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Prinz Eugen Kit

Trumpeter 1/350 Prinz Eugen 1945 Kit First Look

By Michael Benolkin

Date of Review September 2009 Manufacturer Trumpeter
Subject Prinz Eugen 1945 Scale 1/350
Kit Number 5313 Primary Media Styrene, Photo-Etch
Pros Nice details, waterline or full-hull construction; S-100 Schnellboot included Cons Nothing noted
Skill Level Intermediate MSRP (USD) $139.95

First Look

Prinz Eugen Kit
Prinz Eugen Kit
Prinz Eugen Kit
Prinz Eugen Kit
Prinz Eugen Kit
Prinz Eugen Kit
Prinz Eugen Kit
Prinz Eugen Kit
Prinz Eugen Kit
Prinz Eugen Kit
Prinz Eugen Kit
Prinz Eugen Kit
Prinz Eugen Kit
Prinz Eugen Kit

In the early days of World War II, the German navy built a third ship in the Hipper cruiser class named after a famous military commander, Francois Eugen, prince of Savoy-Carignan, which in German is Prinz Eugen. Launched in 1938 and commissioned in 1940, the Prinz Eugen was an enlarged version of the Hipper class, armed with 8 x 203mm main guns, 12 x 105mm, 17 x 40mm, 8 x 37mm, and 28 x 20mm guns. In addition, the cruiser was also armed with 12 x 533mm torpedoes.

The Prinz Eugen didn't see many actions during World War II. It did fight alongside Bismarck in the Battle of the Denmark Strait and reportedly scored direct hits upon HMS Hood and HMS Prince of Wales. After the loss of Bismarck, Hitler ordered the repositioning of his capital ships to defend against an invasion in Norway. Prinz Eugen joined Scharnhorst and Gneisenau in that defensive patrol. After being struck by a torpedo in the stern by HMS Trident, Prinz Eugen was laid up in Kiel for a new stern.

In the latter days of the war, Prinz Eugen was engaged in shelling Soviet positions along the Baltic and evacuating German refugees from the advancing Red Army forces. She returned to Copenhagen in April 1945, unable to leave port again due to the lack of fuel. At the end of the war, Prinz Eugen and Nurnberg were surrendered to the Royal Navy and Prinz Eugen was escorted back to Wilhelmshaven for storage in dry dock until the beginning of 1946. In January 1946, the Nurnberg and Prinz Eugen were handed over to the US Navy. USS Prinz Eugen was examined and tested and eventually sailed into the south Pacific to become the first German warship to be sunk by a nuclear explosion. Actually the USS Prinz Eugen was the furthest vessel in the Baker shot target array and remained afloat five months after the nuclear blast, but was too radioactive to permit crews to repair hull leaks sustained in the blast and eventually the cruiser sank.

Trumpeter has released its first installment of the Hipper-class heavy cruisers, the Prinz Eugen. The kit is just as impressive as the other releases that precede this, consisting of 595 parts molded in gray styrene and presented 14 parts trees, plus the standard waterline or full-hull parts molded in red styrene, and two clear trees molded in clear for the new Ar 196 seaplanes. The upper hull, main and upper deck sections are also molded in gray styrene and separately packaged. Actually, one of the 14 parts trees is not for the Prinz Eugen, it is actually a complete kit of a 1/350 S-100 Schnellboot. In addition to the styrene parts, two frets of ship railings and one fret of other details round out the kit.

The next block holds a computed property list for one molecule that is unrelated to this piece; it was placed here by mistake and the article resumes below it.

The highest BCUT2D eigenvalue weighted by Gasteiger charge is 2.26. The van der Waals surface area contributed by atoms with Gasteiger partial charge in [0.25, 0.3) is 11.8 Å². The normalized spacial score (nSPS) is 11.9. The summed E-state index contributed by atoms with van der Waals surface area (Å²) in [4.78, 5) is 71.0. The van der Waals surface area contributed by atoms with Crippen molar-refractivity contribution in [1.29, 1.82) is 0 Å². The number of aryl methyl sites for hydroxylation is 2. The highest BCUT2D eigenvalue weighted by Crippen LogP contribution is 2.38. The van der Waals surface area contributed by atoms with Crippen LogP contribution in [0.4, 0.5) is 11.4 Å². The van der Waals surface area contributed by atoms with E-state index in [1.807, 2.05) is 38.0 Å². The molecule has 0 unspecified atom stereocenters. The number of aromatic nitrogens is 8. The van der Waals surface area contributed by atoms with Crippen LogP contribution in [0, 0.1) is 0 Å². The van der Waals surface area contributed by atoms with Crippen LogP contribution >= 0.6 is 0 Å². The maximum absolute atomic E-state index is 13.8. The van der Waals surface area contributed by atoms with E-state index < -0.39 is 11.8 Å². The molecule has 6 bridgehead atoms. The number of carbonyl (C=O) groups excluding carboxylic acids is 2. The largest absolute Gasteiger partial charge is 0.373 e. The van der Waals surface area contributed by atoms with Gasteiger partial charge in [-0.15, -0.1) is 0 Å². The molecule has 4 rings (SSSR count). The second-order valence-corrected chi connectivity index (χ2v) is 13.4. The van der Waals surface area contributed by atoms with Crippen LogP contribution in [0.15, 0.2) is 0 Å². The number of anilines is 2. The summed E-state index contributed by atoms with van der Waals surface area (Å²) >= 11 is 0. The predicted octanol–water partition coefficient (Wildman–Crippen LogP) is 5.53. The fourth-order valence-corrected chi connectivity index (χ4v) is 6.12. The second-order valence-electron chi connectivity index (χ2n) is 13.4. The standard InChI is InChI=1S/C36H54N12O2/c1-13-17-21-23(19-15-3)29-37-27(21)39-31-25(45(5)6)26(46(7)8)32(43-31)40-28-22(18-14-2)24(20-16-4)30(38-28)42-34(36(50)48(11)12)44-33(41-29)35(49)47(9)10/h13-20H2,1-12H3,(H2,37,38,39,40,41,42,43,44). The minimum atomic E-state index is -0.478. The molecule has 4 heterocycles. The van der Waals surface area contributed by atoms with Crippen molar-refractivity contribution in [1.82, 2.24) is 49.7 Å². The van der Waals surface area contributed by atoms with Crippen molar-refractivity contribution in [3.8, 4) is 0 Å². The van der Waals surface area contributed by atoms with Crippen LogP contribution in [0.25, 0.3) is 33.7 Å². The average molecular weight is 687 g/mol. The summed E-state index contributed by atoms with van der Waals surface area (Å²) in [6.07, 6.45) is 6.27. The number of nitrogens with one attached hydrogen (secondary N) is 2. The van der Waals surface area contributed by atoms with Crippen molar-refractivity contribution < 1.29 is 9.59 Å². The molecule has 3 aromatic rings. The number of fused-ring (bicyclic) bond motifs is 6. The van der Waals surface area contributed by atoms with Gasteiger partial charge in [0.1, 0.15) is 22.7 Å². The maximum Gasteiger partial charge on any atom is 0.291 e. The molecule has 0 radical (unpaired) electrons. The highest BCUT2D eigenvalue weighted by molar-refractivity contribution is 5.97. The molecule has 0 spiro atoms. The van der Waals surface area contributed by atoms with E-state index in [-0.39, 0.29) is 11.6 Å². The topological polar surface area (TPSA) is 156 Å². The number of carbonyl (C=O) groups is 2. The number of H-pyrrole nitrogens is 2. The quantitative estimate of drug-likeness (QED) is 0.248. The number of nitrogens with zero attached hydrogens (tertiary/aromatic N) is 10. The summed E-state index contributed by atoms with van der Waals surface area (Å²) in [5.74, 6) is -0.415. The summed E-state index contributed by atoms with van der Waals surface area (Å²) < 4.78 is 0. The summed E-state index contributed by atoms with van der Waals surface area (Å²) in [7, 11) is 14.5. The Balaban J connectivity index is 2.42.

Assembly begins with the installation of the three main deck sections onto the upper hull along with the first two turrets for the main guns. These are installed on the main deck along with the torpedo launchers and a variety of other gun mounts.

The superstructure is next and this kit uses an interesting way to build up the superstructure in such a way as to make it easier to paint the deck and superstructure sections separately. As each deck builds up, again the design of the kit is going to make it easy to keep the colors separate without much masking required.

As you might expect with the above parts count, this kit is highly detailed and will require experience and patience to do this model justice. The layout of these assemblies are straightforward and, as mentioned above, lend themselves to ease of painting as well. You will have to pay attention to the instructions and get acquainted with them prior to assembly as there are a few spots that might cause a moment or two of confusion. For example, the instructions show photo-etch part PE10 simply laid out, but it isn't until you look closer that you find the notation where that unique railing section goes around the crows nest aft of the catapult.

You do have several options in the kit including your choice of full-hull or waterline display. A stand is included for the full-hull option. A number of the ships ladders are provided in both styrene and photo-etch, so you can try your hand at photo-etched details and if it doesn't work out for you, you can revert back to the styrene parts.

The S-100 kit is a simple build with only a full-hull option and no provisions for a display stand.

The Arado Ar 196s are molded in clear styrene and provide you the option to display the wings folded or in flight-ready position. The detailed structure for the float mounts is nicely done in styrene.

Markings are provided for the Prinz Eugen, the S-100, and one Ar 196. The markings and color profile provided for the Prinz Eugen reflect its Baltic colors circa 1945.

This kit adds another installment in the growing series of 1/350 scale combatants and I would not be surprised to see this released in the future in 1/700 scale as well. This is a beautiful model, just like the other releases from Trumpeter in this scale. If you're an AMS modeler, you'll have a jump-start with this release given the photo-etched details included in the kit - you won't have to wait for the aftermarket folks to catch-up.

My sincere thanks to Stevens International for this review sample!

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